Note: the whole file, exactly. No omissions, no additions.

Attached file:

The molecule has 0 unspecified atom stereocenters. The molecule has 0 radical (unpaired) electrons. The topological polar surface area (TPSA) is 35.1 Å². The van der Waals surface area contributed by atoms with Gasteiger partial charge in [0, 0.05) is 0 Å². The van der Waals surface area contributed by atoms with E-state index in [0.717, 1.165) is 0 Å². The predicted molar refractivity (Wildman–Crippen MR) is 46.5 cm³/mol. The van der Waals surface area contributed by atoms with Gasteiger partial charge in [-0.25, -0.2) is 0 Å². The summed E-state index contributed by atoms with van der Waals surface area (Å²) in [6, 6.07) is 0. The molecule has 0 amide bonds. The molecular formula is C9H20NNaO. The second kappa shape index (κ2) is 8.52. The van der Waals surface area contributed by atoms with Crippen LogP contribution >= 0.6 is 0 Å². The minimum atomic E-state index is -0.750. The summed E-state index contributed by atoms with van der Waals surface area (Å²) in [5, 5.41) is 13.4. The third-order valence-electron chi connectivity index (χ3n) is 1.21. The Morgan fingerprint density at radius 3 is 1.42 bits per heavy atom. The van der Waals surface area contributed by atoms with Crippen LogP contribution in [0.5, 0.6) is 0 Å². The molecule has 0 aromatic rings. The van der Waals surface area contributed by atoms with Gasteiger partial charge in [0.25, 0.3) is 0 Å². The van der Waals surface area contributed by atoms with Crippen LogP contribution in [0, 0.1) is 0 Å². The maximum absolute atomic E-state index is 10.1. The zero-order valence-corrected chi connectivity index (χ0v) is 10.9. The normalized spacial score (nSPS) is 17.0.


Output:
The molecule has 0 unspecified atom stereocenters. The molecule has 0 radical (unpaired) electrons. The topological polar surface area (TPSA) is 35.1 Å². The van der Waals surface area contributed by atoms with Gasteiger partial charge in [0, 0.05) is 0 Å². The van der Waals surface area contributed by atoms with E-state index in [0.717, 1.165) is 0 Å². The predicted molar refractivity (Wildman–Crippen MR) is 46.5 cm³/mol. The van der Waals surface area contributed by atoms with Gasteiger partial charge in [-0.25, -0.2) is 0 Å². The summed E-state index contributed by atoms with van der Waals surface area (Å²) in [6, 6.07) is 0. The molecule has 0 amide bonds. The molecular formula is C9H20NNaO. The second kappa shape index (κ2) is 8.52. The van der Waals surface area contributed by atoms with Crippen LogP contribution >= 0.6 is 0 Å². The minimum atomic E-state index is -0.750. The summed E-state index contributed by atoms with van der Waals surface area (Å²) in [5, 5.41) is 13.4. The third-order valence-electron chi connectivity index (χ3n) is 1.21. The Morgan fingerprint density at radius 3 is 1.42 bits per heavy atom. The van der Waals surface area contributed by atoms with Crippen LogP contribution in [0.5, 0.6) is 0 Å². The molecule has 0 aromatic rings. The van der Waals surface area contributed by atoms with Gasteiger partial charge in [0.25, 0.3) is 0 Å². The van der Waals surface area contributed by atoms with Crippen LogP contribution in [0, 0.1) is 0 Å². The maximum absolute atomic E-state index is 10.1. The zero-order valence-corrected chi connectivity index (χ0v) is 10.9. The normalized spacial score (nSPS) is 17.0.